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Images of mental health: how do we tell stories without stigma and stereotypes?

The images shortlisted for the Wellcome Photography Prize 2020 told rich, nuanced stories about living with and recovering from mental health problems.   

A man holding two flippers stands in a hotel room overgrown with rose bushes

This image is part of a series called 'Prozac'. At an abandoned resort in Sharm El Sheik, the photographer found this ruined hotel, overgrown with rose bushes. He posed as a tourist wanting to enjoy the resort but finding only collapse.

Credit:

Arseniy Neskhodimov / Wellcome Photography Prize 2020

Attribution, Non-Commercial CC BY-NC

Mental health was the main theme of the Wellcome Photography Prize 2020. We invited photographers to capture visual stories which go beyond stigma and stereotypes; stories that show experiences of living with and recovering from mental health challenges.   

Arseniy Neskhodimov did just that, with honesty and humour, winning the overall prize and the mental health series category with his 'Prozac' series. "My self-portraits are a kind of therapy that help me fight off the attacks of despair and loss of meaning, especially in this difficult pandemic time," he said.  

We asked colleagues at Wellcome what their favourite shortlisted images were and why. Here’s what they said. 

A man's legs poke out from underneath a pile of Christmas trees

Moscow, Russia, and Sharm El Sheik, Egypt, 2018–19 

In his parents’ basement, he lies buried under a pile of Christmas trees that were briefly admired but then thrown away, no longer wanted. This is how the new year begins for them – with all the potential of their life wasted. 

Credit:

 Arseniy Neskhodimov / Wellcome Photography Prize 2020

Licence: Attribution, Non-Commercial CC BY-NC

Cat Sebastian, Evidence Lead, Mental Health: "The juxtaposition of humour and despair drew me to this series, the sense that even at his lowest point the photographer is wryly observing and commenting on his reactions. 

The holiday theme resonates with a key aspect of depression, of not being able to find pleasure in enjoyable and previously enjoyed activities. In this series, the photographer is in turns too sad, too anxious, too late, too encumbered by self-reflection to live in the moment and enjoy: wherever he is, he’s still there. But I sense some hope in these images too, of striving to find his own path to recovery."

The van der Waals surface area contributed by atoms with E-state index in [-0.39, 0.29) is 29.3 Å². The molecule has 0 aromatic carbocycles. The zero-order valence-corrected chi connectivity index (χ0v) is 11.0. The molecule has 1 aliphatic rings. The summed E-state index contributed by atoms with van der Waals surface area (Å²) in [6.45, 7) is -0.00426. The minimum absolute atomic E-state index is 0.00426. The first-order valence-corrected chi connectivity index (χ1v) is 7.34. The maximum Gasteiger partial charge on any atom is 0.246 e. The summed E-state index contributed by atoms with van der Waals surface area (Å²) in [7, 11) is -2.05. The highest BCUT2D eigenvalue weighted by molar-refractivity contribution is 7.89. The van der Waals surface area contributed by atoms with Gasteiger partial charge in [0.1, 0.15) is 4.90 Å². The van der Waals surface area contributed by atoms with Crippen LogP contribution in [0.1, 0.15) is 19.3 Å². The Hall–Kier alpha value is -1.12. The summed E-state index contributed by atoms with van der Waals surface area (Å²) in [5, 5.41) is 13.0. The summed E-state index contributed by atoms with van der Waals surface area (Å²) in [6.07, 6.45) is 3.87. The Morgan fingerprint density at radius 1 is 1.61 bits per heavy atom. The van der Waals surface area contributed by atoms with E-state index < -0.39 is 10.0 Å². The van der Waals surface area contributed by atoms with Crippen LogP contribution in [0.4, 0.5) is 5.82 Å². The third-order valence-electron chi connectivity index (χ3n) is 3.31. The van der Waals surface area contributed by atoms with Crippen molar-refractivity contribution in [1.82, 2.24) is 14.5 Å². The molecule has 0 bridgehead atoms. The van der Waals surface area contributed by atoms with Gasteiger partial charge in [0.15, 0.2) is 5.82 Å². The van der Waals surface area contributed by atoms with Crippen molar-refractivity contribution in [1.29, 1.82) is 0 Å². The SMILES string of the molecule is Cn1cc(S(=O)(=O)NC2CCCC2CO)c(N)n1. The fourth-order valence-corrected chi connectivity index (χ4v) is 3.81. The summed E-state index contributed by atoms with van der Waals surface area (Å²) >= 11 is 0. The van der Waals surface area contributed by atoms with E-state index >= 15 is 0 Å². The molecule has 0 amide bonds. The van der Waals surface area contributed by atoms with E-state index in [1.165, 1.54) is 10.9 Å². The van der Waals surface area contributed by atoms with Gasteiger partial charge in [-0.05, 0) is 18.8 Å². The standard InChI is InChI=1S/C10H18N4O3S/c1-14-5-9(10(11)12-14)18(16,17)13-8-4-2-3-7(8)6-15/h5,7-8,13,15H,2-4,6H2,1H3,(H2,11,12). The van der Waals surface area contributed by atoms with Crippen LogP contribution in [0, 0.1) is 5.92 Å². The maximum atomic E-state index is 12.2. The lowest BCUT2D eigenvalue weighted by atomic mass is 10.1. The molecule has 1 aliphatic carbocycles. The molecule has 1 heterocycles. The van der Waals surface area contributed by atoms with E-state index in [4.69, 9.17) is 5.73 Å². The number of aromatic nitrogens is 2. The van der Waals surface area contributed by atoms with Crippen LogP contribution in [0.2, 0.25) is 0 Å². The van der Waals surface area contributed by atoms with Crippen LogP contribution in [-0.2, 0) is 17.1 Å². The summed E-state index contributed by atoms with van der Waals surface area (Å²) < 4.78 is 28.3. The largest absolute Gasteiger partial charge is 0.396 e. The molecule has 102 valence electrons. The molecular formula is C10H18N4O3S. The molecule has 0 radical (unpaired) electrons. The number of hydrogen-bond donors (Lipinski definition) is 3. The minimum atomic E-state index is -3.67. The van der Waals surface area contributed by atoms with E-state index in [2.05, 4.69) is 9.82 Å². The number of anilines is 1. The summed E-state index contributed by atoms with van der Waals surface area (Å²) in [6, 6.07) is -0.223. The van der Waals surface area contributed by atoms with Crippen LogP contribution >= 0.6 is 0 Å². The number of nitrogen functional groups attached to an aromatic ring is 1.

A woman wearing a swimming cap swims in cold water with her eyes closed

River Spey, Scotland, UK, 2019

Nina swims in cold water every day to reduce her anxiety and severe depression. She wants to avoid using medication, and this swimming gives her a way to gain confidence and energy. 'It makes all my senses feel alive no matter how dead inside I feel going in. I notice natural life, the seasons and the weather, the way the water is moving around me, and importantly it makes me feel like I am actually capable and can achieve amazing things.'

Swimming in near-freezing water may seem an unlikely way to treat a mental health problem, but there’s some evidence that it can be beneficial. Research is still in the early stages, and scientists speculate that it’s not just an invigorating experience – repeated exposure to the cold water may produce longer-term physiological changes that could ease depression and anxiety. And no prescriptions or waiting lists are needed.

Credit:

Tom Merilion / Wellcome Photography Prize 2020

Licence: Attribution, Non-Commercial, No Derivative Works CC BY-NC-ND

Cristina Doherty, Graduate Trainee: "This picture really encapsulates the way in which people living with anxiety and depression find ways to manage their experiences. I can feel the icy coldness of the water while looking at it, which feels calming and energising at the same time for me.  

Nina appears utterly present in the moment, although the distorted reflection highlights disjuncture between this moment and beneath the surface."